Kraus, Sarit


Advice Provision for Energy Saving in Automobile Climate-Control System

AI Magazine

Reducing energy consumption of climate control systems is important in order to reduce human environmental footprint. Our approach takes into account both the energy consumption of the climate control system and the expected comfort level of the driver. We therefore build two models, one for assessing the energy consumption of the climate control system as a function of the system's settings, and the other, models human comfort level as a function of the climate control system's settings. Using these models, the agent provides advice to the driver considering how to set the climate control system.


How to Change a Group’s Collective Decision?

AAAI Conferences

Persuasion is a common social and economic activity. It usually arises when conflicting interests among agents exist, and one of the agents wishes to sway the opinions of others. This paper considers the problem of an automated agent that needs to influence the decision of a group of self-interested agents that must reach an agreement on a joint action. For example, consider an automated agent that aims to reduce the energy consumption of a nonresidential building, by convincing a group of people who share an office to agree on an economy mode of the air-conditioning and low light intensity. In this paper we present four problems that address issues of minimality and safety of the persuasion process. We discuss the relationships to similar problems from social choice, and show that if the agents are using Plurality or Veto as their voting rule all of our problems are in P. We also show that with k-Approval, Bucklin and Borda voting rules some problems become intractable. We thus present heuristics for efficient persuasion with Borda, and evaluate them through simulations.


Towards Adapting Cars to their Drivers

AI Magazine

Such interactive activity leads us to consider intelligent and advanced ways of interaction leading to cars that can adapt to their drivers.In this paper, we focus on the Adaptive Cruise Control (ACC) technology that allows a vehicle to automatically adjust its speed to maintain a preset distance from the vehicle in front of it based on the driver's preferences. We introduce a method to combine machine learning algorithms with demographic information and expert advice into existing automated assistive systems. This method can reduce the interactions between drivers and automated systems by adjusting parameters relevant to the operation of these systems based on their specific drivers and context of drive. While generic packages such as Weka were successful in learning drivers' behavior, we found that improved learning models could be developed by adding information on drivers' demographics and a previously developed model about different driver types.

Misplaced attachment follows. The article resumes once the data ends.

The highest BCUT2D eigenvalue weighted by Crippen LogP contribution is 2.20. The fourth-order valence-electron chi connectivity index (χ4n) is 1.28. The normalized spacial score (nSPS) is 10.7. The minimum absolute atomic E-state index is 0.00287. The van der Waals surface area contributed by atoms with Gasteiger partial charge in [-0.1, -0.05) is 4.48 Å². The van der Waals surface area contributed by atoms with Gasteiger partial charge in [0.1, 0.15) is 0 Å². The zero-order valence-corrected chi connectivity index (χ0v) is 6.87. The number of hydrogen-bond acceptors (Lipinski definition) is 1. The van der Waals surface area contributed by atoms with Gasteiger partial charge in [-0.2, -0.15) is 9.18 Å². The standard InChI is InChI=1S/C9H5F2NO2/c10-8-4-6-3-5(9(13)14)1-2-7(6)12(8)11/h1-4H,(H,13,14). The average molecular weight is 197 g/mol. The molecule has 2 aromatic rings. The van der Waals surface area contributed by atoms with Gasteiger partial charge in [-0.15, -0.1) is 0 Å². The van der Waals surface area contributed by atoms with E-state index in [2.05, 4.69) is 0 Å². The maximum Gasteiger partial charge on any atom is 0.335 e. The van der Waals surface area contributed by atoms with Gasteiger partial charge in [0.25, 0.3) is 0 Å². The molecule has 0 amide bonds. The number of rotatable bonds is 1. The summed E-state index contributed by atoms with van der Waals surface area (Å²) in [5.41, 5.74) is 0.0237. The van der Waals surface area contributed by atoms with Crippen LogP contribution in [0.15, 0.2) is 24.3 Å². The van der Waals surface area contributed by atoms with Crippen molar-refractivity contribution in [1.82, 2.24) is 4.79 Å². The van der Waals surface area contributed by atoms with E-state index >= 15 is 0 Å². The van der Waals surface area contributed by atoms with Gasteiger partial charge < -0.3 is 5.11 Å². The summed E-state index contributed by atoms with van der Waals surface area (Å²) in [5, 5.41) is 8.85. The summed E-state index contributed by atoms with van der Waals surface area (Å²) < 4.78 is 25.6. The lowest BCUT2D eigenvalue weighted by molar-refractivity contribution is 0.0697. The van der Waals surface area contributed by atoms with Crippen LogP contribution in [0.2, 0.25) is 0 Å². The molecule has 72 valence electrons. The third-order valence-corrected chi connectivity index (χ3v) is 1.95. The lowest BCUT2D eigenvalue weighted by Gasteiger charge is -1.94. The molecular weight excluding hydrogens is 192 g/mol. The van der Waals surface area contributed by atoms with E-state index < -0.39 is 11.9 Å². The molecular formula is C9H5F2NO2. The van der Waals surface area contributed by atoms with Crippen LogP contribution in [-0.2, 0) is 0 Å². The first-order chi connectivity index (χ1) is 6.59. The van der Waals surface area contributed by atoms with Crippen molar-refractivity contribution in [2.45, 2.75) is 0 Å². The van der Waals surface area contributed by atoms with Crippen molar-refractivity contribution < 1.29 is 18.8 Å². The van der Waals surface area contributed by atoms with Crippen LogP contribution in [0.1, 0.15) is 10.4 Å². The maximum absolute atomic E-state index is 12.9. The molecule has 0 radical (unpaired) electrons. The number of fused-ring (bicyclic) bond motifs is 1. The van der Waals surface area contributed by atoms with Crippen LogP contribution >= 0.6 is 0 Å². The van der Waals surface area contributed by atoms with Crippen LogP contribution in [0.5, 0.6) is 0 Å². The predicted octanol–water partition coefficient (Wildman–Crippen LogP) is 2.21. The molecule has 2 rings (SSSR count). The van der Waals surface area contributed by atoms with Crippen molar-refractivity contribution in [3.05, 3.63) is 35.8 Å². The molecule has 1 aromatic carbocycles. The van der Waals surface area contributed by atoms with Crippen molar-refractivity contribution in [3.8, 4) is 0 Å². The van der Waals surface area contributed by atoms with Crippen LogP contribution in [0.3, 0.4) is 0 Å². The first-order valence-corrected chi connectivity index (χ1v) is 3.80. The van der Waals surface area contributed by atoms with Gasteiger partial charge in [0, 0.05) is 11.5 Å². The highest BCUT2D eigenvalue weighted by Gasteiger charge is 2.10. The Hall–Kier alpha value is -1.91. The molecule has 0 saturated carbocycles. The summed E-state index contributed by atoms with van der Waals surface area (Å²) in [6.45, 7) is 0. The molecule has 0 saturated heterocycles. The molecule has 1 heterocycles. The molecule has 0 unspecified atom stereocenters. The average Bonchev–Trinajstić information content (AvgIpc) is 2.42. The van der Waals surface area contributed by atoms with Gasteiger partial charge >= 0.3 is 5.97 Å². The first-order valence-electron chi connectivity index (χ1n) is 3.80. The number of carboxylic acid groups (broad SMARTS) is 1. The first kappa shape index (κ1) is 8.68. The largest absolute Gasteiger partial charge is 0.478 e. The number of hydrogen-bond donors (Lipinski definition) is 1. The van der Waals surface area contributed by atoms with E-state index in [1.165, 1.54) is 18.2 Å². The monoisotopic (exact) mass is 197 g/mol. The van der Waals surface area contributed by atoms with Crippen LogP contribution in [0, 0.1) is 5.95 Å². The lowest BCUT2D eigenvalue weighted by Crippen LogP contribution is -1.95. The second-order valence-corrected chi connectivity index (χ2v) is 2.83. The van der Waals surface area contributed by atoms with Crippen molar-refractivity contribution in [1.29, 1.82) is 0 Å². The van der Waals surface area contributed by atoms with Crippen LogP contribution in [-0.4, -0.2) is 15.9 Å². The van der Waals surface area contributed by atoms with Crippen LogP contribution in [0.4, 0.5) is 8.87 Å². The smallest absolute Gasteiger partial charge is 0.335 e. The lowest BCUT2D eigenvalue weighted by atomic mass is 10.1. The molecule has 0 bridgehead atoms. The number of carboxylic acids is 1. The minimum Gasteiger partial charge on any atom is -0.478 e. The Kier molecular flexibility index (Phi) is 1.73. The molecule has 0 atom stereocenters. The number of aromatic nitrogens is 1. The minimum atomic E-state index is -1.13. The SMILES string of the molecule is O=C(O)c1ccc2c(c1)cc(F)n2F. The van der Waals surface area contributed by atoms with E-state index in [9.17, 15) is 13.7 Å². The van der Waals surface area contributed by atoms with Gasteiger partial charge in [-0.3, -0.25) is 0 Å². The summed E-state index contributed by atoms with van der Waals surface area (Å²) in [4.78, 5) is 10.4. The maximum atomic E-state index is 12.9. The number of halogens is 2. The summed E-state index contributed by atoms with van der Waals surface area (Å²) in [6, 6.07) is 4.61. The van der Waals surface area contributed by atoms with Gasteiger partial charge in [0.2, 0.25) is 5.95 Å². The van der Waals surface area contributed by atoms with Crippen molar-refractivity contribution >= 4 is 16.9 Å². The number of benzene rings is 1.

Towards Adapting Cars to their Drivers

AI Magazine

Traditionally, vehicles have been considered as machines that are controlled by humans for the purpose of transportation. A more modern view is to envision drivers and passengers as actively interacting with a complex automated system. Such interactive activity leads us to consider intelligent and advanced ways of interaction leading to cars that can adapt to their drivers.In this paper, we focus on the Adaptive Cruise Control (ACC) technology that allows a vehicle to automatically adjust its speed to maintain a preset distance from the vehicle in front of it based on the driver’s preferences. Although individual drivers have different driving styles and preferences, current systems do not distinguish among users. We introduce a method to combine machine learning algorithms with demographic information and expert advice into existing automated assistive systems. This method can reduce the interactions between drivers and automated systems by adjusting parameters relevant to the operation of these systems based on their specific drivers and context of drive. We also learn when users tend to engage and disengage the automated system. This method sheds light on the kinds of dynamics that users develop while interacting with automation and can teach us how to improve these systems for the benefit of their users. While generic packages such as Weka were successful in learning drivers’ behavior, we found that improved learning models could be developed by adding information on drivers’ demographics and a previously developed model about different driver types. We present the general methodology of our learning procedure and suggest applications of our approach to other domains as well.


Comparing Agents' Success against People in Security Domains

AAAI Conferences

The interaction of people with autonomous agents has become increasingly prevalent. Some of these settings include security domains, where people can be characterized as uncooperative, hostile, manipulative, and tending to take advantage of the situation for their own needs. This makes it challenging to design proficient agents to interact with people in such environments. Evaluating the success of the agents automatically before evaluating them with people or deploying them could alleviate this challenge and result in better designed agents. In this paper we show how Peer Designed Agents (PDAs) -- computer agents developed by human subjects -- can be used as a method for evaluating autonomous agents in security domains. Such evaluation can reduce the effort and costs involved in evaluating autonomous agents interacting with people to validate their efficacy. Our experiments included more than 70 human subjects and 40 PDAs developed by students. The study provides empirical support that PDAs can be used to compare the proficiency of autonomous agents when matched with people in security domains.